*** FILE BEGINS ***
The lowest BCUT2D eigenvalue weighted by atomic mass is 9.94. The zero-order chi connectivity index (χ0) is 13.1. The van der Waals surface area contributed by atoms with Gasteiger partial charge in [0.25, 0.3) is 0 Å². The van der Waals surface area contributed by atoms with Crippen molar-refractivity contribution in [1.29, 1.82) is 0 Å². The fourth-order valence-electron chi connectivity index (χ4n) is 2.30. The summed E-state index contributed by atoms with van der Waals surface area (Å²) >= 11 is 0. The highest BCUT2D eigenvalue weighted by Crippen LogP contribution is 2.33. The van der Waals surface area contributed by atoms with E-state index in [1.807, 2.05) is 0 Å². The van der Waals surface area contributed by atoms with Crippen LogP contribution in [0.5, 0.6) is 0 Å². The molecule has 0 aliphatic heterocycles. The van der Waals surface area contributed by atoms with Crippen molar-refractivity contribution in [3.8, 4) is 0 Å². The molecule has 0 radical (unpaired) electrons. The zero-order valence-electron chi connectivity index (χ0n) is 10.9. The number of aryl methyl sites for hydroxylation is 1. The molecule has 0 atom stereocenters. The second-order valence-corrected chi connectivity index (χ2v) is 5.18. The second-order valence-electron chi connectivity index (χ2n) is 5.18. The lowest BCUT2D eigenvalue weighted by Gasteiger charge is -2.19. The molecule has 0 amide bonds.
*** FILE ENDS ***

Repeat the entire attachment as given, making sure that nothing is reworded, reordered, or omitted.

The lowest BCUT2D eigenvalue weighted by atomic mass is 9.94. The zero-order chi connectivity index (χ0) is 13.1. The van der Waals surface area contributed by atoms with Gasteiger partial charge in [0.25, 0.3) is 0 Å². The van der Waals surface area contributed by atoms with Crippen molar-refractivity contribution in [1.29, 1.82) is 0 Å². The fourth-order valence-electron chi connectivity index (χ4n) is 2.30. The summed E-state index contributed by atoms with van der Waals surface area (Å²) >= 11 is 0. The highest BCUT2D eigenvalue weighted by Crippen LogP contribution is 2.33. The van der Waals surface area contributed by atoms with E-state index in [1.807, 2.05) is 0 Å². The van der Waals surface area contributed by atoms with Crippen LogP contribution in [0.5, 0.6) is 0 Å². The molecule has 0 aliphatic heterocycles. The van der Waals surface area contributed by atoms with Crippen molar-refractivity contribution in [3.8, 4) is 0 Å². The molecule has 0 radical (unpaired) electrons. The zero-order valence-electron chi connectivity index (χ0n) is 10.9. The number of aryl methyl sites for hydroxylation is 1. The molecule has 0 atom stereocenters. The second-order valence-corrected chi connectivity index (χ2v) is 5.18. The second-order valence-electron chi connectivity index (χ2n) is 5.18. The lowest BCUT2D eigenvalue weighted by Gasteiger charge is -2.19. The molecule has 0 amide bonds.